Texans who are particularly vulnerable to exposure from freezing temperatures, such as the elderly and those with disabilities, should organize activities outside of their home so that they go out in the warmest part of the day.  Texans who are paralyzed from the chest or waist down and individuals who have difficulty sensing and maintaining heat in their extremities are at risk for severe frostbite and need to protect their feet, pelvic areas, and hands because of circulation problems. It is important to dress for the weather by wearing several layers of clothes, keeping one’s head, neck, and chest covered with scarves, and wearing two pairs of thick socks under lined boots. Texans using a wheelchair should wrap a blanket over their pelvic region and limit their amount of time outside.

To enable the full functioning of driving adaptation equipment in motor vehicles, allow your vehicle to warm up before you get in them. Service animals should wear a coat or cape underneath their regular harness and should sit or lay on a blanket in the vehicle or on cold floors inside your home or place of destination. Sometimes it is helpful in snow to protect your dog’s paws with boots or be sure to warm feet and clean any debris once inside.

Pneumatic tires provide better traction for wheelchairs on icy surfaces. Tires for dirt bikes (sold through bicycle shops) can be used as an alternative on icy surfaces. Ramps should be cleared of ice by using standard table salt or cat litter, as rock salt is poisonous to service dogs. Rock salt can also be slippery for certain types of mobility aides. Freezing rain will stick to canes, walkers, fore arm cuffs, and wheelchairs making the metal parts slippery and cold to touch. Driving gloves which grip can be helpful. When returning wheelchairs to vehicles, it is important to first remove the tires and shake the debris and ice off of them. The tire rims, and other metal parts that may have any salt or other de-icing chemicals on them need to be wiped off to avoid rust on the metal parts.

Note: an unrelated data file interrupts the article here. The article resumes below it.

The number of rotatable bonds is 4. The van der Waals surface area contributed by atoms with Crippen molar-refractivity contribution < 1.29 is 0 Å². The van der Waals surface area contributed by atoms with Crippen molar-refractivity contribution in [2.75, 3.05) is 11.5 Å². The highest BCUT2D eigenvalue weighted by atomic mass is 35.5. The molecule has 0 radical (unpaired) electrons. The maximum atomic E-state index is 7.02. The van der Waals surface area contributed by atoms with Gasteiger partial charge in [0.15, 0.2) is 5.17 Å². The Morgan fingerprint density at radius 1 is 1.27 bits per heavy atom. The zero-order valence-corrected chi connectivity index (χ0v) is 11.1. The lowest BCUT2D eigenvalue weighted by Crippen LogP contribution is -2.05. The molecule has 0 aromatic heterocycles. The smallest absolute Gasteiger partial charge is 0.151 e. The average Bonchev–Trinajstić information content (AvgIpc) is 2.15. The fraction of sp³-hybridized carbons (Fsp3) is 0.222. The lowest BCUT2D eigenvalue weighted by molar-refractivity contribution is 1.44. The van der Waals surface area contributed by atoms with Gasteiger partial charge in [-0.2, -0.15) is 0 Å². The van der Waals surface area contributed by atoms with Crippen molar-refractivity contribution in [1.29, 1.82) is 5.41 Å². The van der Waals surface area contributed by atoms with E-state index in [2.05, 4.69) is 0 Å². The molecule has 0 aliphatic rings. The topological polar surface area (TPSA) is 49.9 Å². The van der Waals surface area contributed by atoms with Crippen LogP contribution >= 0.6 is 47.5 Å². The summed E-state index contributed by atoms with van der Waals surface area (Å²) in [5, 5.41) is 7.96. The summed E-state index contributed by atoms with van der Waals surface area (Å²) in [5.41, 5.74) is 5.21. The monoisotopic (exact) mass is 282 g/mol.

Public Health Interventions

Educating communities about preventive steps that they can be taken both in advance of winter and once a storm has begun will help reduce the impact. Winter storm preparation activities should include:

Home winterization activities (insulating pipes, installing storm windows).

Collect winter clothing and supplies such as extra blankets, warm coats and clothes, water-resistant boots, hats and mittens.

Assemble a disaster supplies kit containing a first aid kit, battery powered weather radio, flashlight, and extra batteries.

Stock canned food, non-electric can opener, and bottled water.
Winterize vehicles, keep gas tank full, and assemble a disaster supplies car kit.